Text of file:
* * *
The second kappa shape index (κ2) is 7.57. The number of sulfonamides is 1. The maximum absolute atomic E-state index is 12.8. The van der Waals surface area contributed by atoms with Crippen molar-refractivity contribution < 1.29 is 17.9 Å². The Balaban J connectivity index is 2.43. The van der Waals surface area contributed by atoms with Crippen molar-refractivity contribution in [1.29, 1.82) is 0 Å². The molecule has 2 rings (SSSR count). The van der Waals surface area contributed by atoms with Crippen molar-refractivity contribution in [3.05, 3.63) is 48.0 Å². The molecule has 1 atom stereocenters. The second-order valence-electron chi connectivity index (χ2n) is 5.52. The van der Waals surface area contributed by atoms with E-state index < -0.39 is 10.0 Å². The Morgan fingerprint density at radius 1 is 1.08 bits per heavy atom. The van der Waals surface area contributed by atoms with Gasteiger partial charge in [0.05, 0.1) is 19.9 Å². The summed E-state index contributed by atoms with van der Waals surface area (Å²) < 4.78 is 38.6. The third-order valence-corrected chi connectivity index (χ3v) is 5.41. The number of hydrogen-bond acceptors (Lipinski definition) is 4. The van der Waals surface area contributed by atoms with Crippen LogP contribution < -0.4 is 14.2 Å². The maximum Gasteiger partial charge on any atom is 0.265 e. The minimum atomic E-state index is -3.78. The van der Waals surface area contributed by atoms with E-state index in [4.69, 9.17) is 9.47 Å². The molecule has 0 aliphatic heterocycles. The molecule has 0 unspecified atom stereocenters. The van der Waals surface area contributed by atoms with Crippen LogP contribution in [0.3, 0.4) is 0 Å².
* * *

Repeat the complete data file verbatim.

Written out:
The second kappa shape index (κ2) is 7.57. The number of sulfonamides is 1. The maximum absolute atomic E-state index is 12.8. The van der Waals surface area contributed by atoms with Crippen molar-refractivity contribution < 1.29 is 17.9 Å². The Balaban J connectivity index is 2.43. The van der Waals surface area contributed by atoms with Crippen molar-refractivity contribution in [1.29, 1.82) is 0 Å². The molecule has 2 rings (SSSR count). The van der Waals surface area contributed by atoms with Crippen molar-refractivity contribution in [3.05, 3.63) is 48.0 Å². The molecule has 1 atom stereocenters. The second-order valence-electron chi connectivity index (χ2n) is 5.52. The van der Waals surface area contributed by atoms with E-state index < -0.39 is 10.0 Å². The Morgan fingerprint density at radius 1 is 1.08 bits per heavy atom. The van der Waals surface area contributed by atoms with Gasteiger partial charge in [0.05, 0.1) is 19.9 Å². The summed E-state index contributed by atoms with van der Waals surface area (Å²) < 4.78 is 38.6. The third-order valence-corrected chi connectivity index (χ3v) is 5.41. The number of hydrogen-bond acceptors (Lipinski definition) is 4. The van der Waals surface area contributed by atoms with Crippen LogP contribution < -0.4 is 14.2 Å². The maximum Gasteiger partial charge on any atom is 0.265 e. The minimum atomic E-state index is -3.78. The van der Waals surface area contributed by atoms with E-state index in [4.69, 9.17) is 9.47 Å². The molecule has 0 aliphatic heterocycles. The molecule has 0 unspecified atom stereocenters. The van der Waals surface area contributed by atoms with Crippen LogP contribution in [0.3, 0.4) is 0 Å².